By Alex Emslie
San Francisco District Attorney George Gascón has determined that four of the city’s police officers acted lawfully when they shot and killed 28-year-old Alejandro Nieto in Bernal Heights Park last March.
In a Feb. 12 letter to San Francisco Police Chief Greg Suhr (read below), Gascón outlined the decision not to criminally charge any of the officers involved in the shooting. The district attorney’s letter outlined similar circumstances leading to the shooting as those described by Suhr a few days after the incident.
The police department’s and now the district attorney’s view of Nieto has consistently contrasted sharply from the description of him by friends, family and others in the community.
The district attorney’s letter describes a troubled young man with a somewhat recent history of aggression and mental illness. But in San Francisco’s Mission District, Nieto was known as a gentle Buddhist, a successful community college student and an aspiring youth probation officer well known and liked by the probation department.
Supporters are calling for a protest at the Hall of Justice Friday afternoon, the latest in a sustained string of demonstrations since the shooting. To many residents of the Mission angry over the shooting, Nieto’s death is a tragic example of gentrification gone wrong , because — in their view — those who didn’t know the neighborhood well called the police on a man who was simply eating a burrito before going to work as a security guard.
Nieto’s parents filed a federal wrongful death lawsuit against the city in August, which is still pending.
The Nieto family refused to meet with Gascón today, according to a statement released this afternoon from supporters. The statement said the district attorney’s decision was predictable, and that the family’s lawsuit will proceed.
“We stand with the Nieto Family by turning our backs on the criminal justice system too,” the statement said.
The DA’s Investigation
According to Gascon’s letter, several people walking in the park noticed Nieto had what they thought was a gun and were frightened by his behavior. Family and supporters have said he carried a Taser for his job.
One man told investigators Nieto pointed a Taser at his dog, shouted profanity, and aggressively challenged him. The witness attempted to notify police just after 7 p.m. via SFPD’s non-emergency phone number, but was unsuccessful, the letter says.
Two of three separate witnesses who called 911 at 7:09 p.m. reported seeing a man with a holstered gun, shadow boxing . (Listen to SFPD radio scanner audio of the incident.)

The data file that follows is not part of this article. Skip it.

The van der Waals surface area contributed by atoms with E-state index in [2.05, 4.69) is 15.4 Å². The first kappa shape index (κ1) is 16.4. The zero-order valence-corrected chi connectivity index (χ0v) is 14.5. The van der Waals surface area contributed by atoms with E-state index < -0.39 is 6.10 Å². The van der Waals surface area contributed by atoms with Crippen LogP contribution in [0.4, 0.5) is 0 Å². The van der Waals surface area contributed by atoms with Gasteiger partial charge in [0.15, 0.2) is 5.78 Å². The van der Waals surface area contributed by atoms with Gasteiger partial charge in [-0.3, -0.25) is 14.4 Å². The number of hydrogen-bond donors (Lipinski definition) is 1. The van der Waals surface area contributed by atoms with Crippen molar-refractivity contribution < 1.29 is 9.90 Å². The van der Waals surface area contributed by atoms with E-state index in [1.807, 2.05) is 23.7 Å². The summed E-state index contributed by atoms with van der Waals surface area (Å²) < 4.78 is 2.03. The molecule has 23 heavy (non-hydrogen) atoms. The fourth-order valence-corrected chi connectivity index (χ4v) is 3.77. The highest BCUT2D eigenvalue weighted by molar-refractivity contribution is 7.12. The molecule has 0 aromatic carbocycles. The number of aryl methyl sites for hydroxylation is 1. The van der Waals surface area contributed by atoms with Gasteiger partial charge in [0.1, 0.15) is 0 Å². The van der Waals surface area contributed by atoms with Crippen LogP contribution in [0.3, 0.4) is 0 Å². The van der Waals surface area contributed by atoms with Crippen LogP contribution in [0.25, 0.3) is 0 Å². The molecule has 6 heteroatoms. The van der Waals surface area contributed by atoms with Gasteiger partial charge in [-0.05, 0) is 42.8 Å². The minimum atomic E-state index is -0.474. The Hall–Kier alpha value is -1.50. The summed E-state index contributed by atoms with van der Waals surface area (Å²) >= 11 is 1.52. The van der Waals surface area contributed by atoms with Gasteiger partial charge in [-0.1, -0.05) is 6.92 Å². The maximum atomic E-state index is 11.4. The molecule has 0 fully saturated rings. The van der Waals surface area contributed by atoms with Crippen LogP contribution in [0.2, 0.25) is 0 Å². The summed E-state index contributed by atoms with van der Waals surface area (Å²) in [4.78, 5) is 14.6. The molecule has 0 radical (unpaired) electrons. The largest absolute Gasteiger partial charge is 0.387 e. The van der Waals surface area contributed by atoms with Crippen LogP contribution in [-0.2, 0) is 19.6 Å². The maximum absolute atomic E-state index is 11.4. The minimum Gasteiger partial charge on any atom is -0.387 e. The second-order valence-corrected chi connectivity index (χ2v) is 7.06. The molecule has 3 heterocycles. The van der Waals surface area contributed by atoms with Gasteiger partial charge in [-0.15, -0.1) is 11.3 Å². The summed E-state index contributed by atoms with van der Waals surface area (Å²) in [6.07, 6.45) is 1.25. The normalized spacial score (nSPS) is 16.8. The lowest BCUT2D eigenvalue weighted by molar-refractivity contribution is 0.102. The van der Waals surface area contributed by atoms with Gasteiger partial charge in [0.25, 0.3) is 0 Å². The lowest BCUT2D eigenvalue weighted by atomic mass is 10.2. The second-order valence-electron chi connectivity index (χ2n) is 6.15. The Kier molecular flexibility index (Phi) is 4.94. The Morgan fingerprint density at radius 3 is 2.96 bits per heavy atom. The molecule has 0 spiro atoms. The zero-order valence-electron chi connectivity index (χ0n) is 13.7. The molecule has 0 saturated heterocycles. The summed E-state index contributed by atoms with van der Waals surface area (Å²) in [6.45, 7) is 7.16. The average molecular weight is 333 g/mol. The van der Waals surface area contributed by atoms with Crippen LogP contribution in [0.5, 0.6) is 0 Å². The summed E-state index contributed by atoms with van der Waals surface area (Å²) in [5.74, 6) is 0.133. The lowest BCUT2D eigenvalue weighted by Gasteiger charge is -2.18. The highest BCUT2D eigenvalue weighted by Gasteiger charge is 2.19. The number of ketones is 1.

SFPD Sgt. Jason Sawyer (now a lieutenant) and Officer Richard Schiff responded to the call and encountered Nieto in the park sometime after 7:12 p.m. They stopped their patrol car 25 to 30 yards in front of Nieto, exited with their guns drawn and commanded him to show his hands.
Nieto pulled a weapon both officers believed to be a firearm, the letter says.
According to the district attorney:
Both officers discharged their firearms at Mr. Nieto. After a number of shots were fired, Mr. Nieto continued standing with his weapon still pointing at the officers. Both officers continued firing towards Mr. Nieto, at which point he dropped to his knees and then laid down flat on the ground in a prone position with his head up, his arms outstretched in front of him, and still pointing his weapon at the officers. Officer Schiff thought Mr. Nieto might have taken this position as a tactical maneuver to make his body a smaller target. Officer Schiff then, for the first time, saw the red light coming from Mr. Nieto’s weapon and thought it might be a laser sight. Both officers believed Mr. Nieto was still trying to fire back at them and continued to fire at Mr. Nieto.
Officers Roger Morse and Nathan Chew arrived at the scene in a separate patrol car shortly after the first shots were fired and began shooting at Nieto as he lay on his stomach.
“All four officers continued firing until Mr. Nieto’s head and weapon went down and Sergeant Sawyer yelled for officers to cease fire,” the letter says. The DA found that the four officers fired a total of 59 rounds at Nieto.
Analysis of Nieto’s Taser showed it was fired approximately five seconds after Sawyer and Schiff began shooting.
The San Francisco Medical Examiner previously found Nieto had been shot 14 or 15 times. The medical examiner’s report also included a description of Nieto’s medical records obtained from San Francisco General Hospital, which included “a history of aggressive and bizarre behavior and auditory hallucinations, and a clinical history of psychosis” exacerbated by his failure to take medications, the district attorney’s letter says.
Nieto was twice taken into custody by SFPD in 2011 for a 72-hour mental health evaluation, according to the DA. The estranged husband of Nieto’s friend also reported Nieto had shot him with a Taser just a few weeks before the Bernal Heights shooting. Nieto and the man filed dueling restraining orders against each other.
“The belief of each officer that Mr. Nieto’s weapon was a firearm was clearly reasonable,” Gascón concluded. “Under these facts, the use of deadly force was justified. It is, therefore, our conclusion that Sergeant Sawyer, Officer Schiff, Officer Morse and Officer Chew acted lawfully.”
Read district attorney’s letter below: